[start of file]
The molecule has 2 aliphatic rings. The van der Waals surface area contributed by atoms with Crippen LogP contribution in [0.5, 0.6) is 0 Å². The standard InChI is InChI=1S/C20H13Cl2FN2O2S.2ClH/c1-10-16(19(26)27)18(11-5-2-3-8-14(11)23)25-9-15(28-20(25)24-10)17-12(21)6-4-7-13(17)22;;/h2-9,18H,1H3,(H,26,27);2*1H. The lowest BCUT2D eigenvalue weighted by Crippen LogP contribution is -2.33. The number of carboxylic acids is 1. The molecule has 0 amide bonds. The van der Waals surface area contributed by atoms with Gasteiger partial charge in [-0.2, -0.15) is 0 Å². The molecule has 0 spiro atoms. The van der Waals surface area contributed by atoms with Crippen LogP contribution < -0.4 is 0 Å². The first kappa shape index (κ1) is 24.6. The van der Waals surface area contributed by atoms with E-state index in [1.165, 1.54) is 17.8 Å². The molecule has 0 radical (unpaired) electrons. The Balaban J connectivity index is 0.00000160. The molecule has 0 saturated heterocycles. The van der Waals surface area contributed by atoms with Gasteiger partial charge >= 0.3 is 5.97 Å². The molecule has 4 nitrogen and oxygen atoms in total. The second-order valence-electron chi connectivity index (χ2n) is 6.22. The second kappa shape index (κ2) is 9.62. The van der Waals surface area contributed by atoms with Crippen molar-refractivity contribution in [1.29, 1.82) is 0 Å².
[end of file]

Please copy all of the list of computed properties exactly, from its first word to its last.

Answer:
The molecule has 2 aliphatic rings. The van der Waals surface area contributed by atoms with Crippen LogP contribution in [0.5, 0.6) is 0 Å². The standard InChI is InChI=1S/C20H13Cl2FN2O2S.2ClH/c1-10-16(19(26)27)18(11-5-2-3-8-14(11)23)25-9-15(28-20(25)24-10)17-12(21)6-4-7-13(17)22;;/h2-9,18H,1H3,(H,26,27);2*1H. The lowest BCUT2D eigenvalue weighted by Crippen LogP contribution is -2.33. The number of carboxylic acids is 1. The molecule has 0 amide bonds. The van der Waals surface area contributed by atoms with Gasteiger partial charge in [-0.2, -0.15) is 0 Å². The molecule has 0 spiro atoms. The van der Waals surface area contributed by atoms with Crippen LogP contribution < -0.4 is 0 Å². The first kappa shape index (κ1) is 24.6. The van der Waals surface area contributed by atoms with E-state index in [1.165, 1.54) is 17.8 Å². The molecule has 0 radical (unpaired) electrons. The Balaban J connectivity index is 0.00000160. The molecule has 0 saturated heterocycles. The van der Waals surface area contributed by atoms with Gasteiger partial charge >= 0.3 is 5.97 Å². The molecule has 4 nitrogen and oxygen atoms in total. The second-order valence-electron chi connectivity index (χ2n) is 6.22. The second kappa shape index (κ2) is 9.62. The van der Waals surface area contributed by atoms with Crippen molar-refractivity contribution in [1.29, 1.82) is 0 Å².